proposed reform would defuse power. managers and grandmothers of those who -- mothers and grandmothers of those who disappeared during the dirty war march every thursday to remember their loss. for many the disbanding of a spy agency that's still associated with the dictatorship dictatorship bring relief. the thousands who have come here to demand justice war at the's just another attempt by the president to divert attention from a case that's far from resolved. shasta darlington, cnn. we'll take another quick break. ahead, the blizzard of 2015 wasn't as intense as predicted in some places. >> hear why officials are defending their overabun bunbundance of caution. n't think "i've still got it" when you think aarp then you don't know "aarp." life reimagined gives you tools and support to get the career you'll love. find more real possibilities at aarp.org/possibilities.
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by now we know the so-called blizzard of 2015 wasn't as big as expected in new york. the city's mayor defend all of the warnings on all of the preparations saying look better to be safe than sorry. >> cnn looks back to how different cities have responded to big storms over the years. >> reporter: first, new york city's mayor bills it as one of the worst. >> this literally could be one of the top two or three largest storm in the history of the city. >> reporter: then a dire warning -- >> two to four inches per hour. >> reporter: thousands of flights canceled public transportation stopped, including a closing of the city's massive subway system.
places like times square looking more like a ghost town. by morning -- >> better safe than sorry. two feet of snow would have paralyzed this city. we did what was necessary to keep people safe. >> reporter: praise from some -- >> prevented what could have been more problems. it's better to be on the cautious side, i will say. >> reporter: others not so positive. predictably some tweeted snarky responses calling the blizzard of 2015 a #snowfail. this twit pic poking fun at the storm. >> when you're dealing with five to eight million people you have to move early. think what would happen if they had thousands of people stuck as it had been predicted. >> reporter: no one knows the importance of being prepared better than general russell honore the man who helped lead the relief effort following hurricane katrina. >> katrina, we didn't do enough. we lost 1,-800 people. they've got to deal with the criticisms and that they might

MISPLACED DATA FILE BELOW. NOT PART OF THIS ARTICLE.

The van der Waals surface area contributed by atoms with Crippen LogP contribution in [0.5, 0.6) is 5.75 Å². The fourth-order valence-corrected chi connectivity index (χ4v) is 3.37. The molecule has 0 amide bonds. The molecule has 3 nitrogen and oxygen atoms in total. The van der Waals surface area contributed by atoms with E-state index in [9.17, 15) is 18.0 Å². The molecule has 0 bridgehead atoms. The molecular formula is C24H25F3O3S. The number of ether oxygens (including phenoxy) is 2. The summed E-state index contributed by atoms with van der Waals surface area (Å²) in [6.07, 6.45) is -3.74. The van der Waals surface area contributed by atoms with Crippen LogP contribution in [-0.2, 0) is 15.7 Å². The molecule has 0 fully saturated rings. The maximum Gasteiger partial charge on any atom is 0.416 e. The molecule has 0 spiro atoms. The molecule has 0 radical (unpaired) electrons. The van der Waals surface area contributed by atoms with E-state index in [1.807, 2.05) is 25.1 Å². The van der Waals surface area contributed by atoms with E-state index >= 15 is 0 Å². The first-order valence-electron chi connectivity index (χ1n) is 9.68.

have done too much too early and move on. >> reporter: he suspense to last january when just -- he points to last january when a couple inch of snow and ice paralyzed the atlanta metro area upon hundreds stranded for as much as 24 hours. some children forced to sleep at school after roads turned into ice rinks. state and city leaders took the brunt of the backlash. >> that long delay and a stalling of traffic of hard on everybody. and it is for that that i am most apologizing. >> reporter: saying i'm sorry, not something politicians like to do. in 2010 then-new york mayor bloomberg taking heat for the city's days' long response to a big snowstorm. >> yelling about it and complaining doesn't help. >> reporter: this time, the city is getting become to business as usual after a crippling blow not from mother nature as predicted, but from city hall. cnn, miami. all right. we'll our pedram javaheri is here to talk about this.